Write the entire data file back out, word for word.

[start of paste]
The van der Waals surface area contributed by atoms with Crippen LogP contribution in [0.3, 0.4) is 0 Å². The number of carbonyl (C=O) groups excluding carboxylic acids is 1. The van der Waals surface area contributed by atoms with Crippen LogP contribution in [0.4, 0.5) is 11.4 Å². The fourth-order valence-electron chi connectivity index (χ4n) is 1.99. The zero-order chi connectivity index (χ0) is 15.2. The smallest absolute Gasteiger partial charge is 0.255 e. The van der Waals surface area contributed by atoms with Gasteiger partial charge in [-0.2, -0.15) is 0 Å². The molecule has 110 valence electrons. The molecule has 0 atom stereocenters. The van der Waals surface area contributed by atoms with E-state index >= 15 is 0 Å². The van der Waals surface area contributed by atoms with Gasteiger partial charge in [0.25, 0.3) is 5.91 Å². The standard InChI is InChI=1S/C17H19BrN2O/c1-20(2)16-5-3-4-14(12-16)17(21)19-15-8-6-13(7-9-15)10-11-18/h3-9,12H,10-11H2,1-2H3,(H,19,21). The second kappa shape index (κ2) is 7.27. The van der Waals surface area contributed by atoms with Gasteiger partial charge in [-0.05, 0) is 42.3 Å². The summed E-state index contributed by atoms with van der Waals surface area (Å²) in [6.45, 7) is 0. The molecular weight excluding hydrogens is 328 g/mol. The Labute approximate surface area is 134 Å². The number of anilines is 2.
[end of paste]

The van der Waals surface area contributed by atoms with Crippen LogP contribution in [0.3, 0.4) is 0 Å². The number of carbonyl (C=O) groups excluding carboxylic acids is 1. The van der Waals surface area contributed by atoms with Crippen LogP contribution in [0.4, 0.5) is 11.4 Å². The fourth-order valence-electron chi connectivity index (χ4n) is 1.99. The zero-order chi connectivity index (χ0) is 15.2. The smallest absolute Gasteiger partial charge is 0.255 e. The van der Waals surface area contributed by atoms with Gasteiger partial charge in [-0.2, -0.15) is 0 Å². The molecule has 110 valence electrons. The molecule has 0 atom stereocenters. The van der Waals surface area contributed by atoms with E-state index >= 15 is 0 Å². The van der Waals surface area contributed by atoms with Gasteiger partial charge in [0.25, 0.3) is 5.91 Å². The standard InChI is InChI=1S/C17H19BrN2O/c1-20(2)16-5-3-4-14(12-16)17(21)19-15-8-6-13(7-9-15)10-11-18/h3-9,12H,10-11H2,1-2H3,(H,19,21). The second kappa shape index (κ2) is 7.27. The van der Waals surface area contributed by atoms with Gasteiger partial charge in [-0.05, 0) is 42.3 Å². The summed E-state index contributed by atoms with van der Waals surface area (Å²) in [6.45, 7) is 0. The molecular weight excluding hydrogens is 328 g/mol. The Labute approximate surface area is 134 Å². The number of anilines is 2.